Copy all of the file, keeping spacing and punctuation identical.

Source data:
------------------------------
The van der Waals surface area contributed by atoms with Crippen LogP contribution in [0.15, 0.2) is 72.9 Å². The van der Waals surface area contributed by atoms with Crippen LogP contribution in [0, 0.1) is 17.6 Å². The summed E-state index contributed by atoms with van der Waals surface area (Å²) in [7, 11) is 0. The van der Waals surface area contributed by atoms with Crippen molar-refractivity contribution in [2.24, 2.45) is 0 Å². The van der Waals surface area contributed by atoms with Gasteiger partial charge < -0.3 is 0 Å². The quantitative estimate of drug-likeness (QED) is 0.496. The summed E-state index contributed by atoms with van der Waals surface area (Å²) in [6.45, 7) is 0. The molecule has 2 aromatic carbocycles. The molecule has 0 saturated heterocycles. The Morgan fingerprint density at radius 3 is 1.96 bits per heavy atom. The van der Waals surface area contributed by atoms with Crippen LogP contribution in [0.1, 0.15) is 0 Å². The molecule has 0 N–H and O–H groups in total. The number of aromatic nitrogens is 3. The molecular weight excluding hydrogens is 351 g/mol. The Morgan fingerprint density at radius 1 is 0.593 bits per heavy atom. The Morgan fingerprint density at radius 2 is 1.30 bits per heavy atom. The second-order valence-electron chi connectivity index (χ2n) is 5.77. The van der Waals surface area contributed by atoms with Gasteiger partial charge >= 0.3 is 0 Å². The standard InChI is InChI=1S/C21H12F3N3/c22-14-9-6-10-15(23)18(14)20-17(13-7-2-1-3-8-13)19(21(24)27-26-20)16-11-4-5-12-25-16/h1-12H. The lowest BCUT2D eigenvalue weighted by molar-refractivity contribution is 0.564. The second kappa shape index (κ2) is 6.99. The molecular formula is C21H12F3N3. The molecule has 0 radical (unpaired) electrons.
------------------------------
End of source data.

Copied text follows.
The van der Waals surface area contributed by atoms with Crippen LogP contribution in [0.15, 0.2) is 72.9 Å². The van der Waals surface area contributed by atoms with Crippen LogP contribution in [0, 0.1) is 17.6 Å². The summed E-state index contributed by atoms with van der Waals surface area (Å²) in [7, 11) is 0. The van der Waals surface area contributed by atoms with Crippen molar-refractivity contribution in [2.24, 2.45) is 0 Å². The van der Waals surface area contributed by atoms with Gasteiger partial charge < -0.3 is 0 Å². The quantitative estimate of drug-likeness (QED) is 0.496. The summed E-state index contributed by atoms with van der Waals surface area (Å²) in [6.45, 7) is 0. The molecule has 2 aromatic carbocycles. The molecule has 0 saturated heterocycles. The Morgan fingerprint density at radius 3 is 1.96 bits per heavy atom. The van der Waals surface area contributed by atoms with Crippen LogP contribution in [0.1, 0.15) is 0 Å². The molecule has 0 N–H and O–H groups in total. The number of aromatic nitrogens is 3. The molecular weight excluding hydrogens is 351 g/mol. The Morgan fingerprint density at radius 1 is 0.593 bits per heavy atom. The Morgan fingerprint density at radius 2 is 1.30 bits per heavy atom. The second-order valence-electron chi connectivity index (χ2n) is 5.77. The van der Waals surface area contributed by atoms with Gasteiger partial charge >= 0.3 is 0 Å². The standard InChI is InChI=1S/C21H12F3N3/c22-14-9-6-10-15(23)18(14)20-17(13-7-2-1-3-8-13)19(21(24)27-26-20)16-11-4-5-12-25-16/h1-12H. The lowest BCUT2D eigenvalue weighted by molar-refractivity contribution is 0.564. The second kappa shape index (κ2) is 6.99. The molecular formula is C21H12F3N3. The molecule has 0 radical (unpaired) electrons.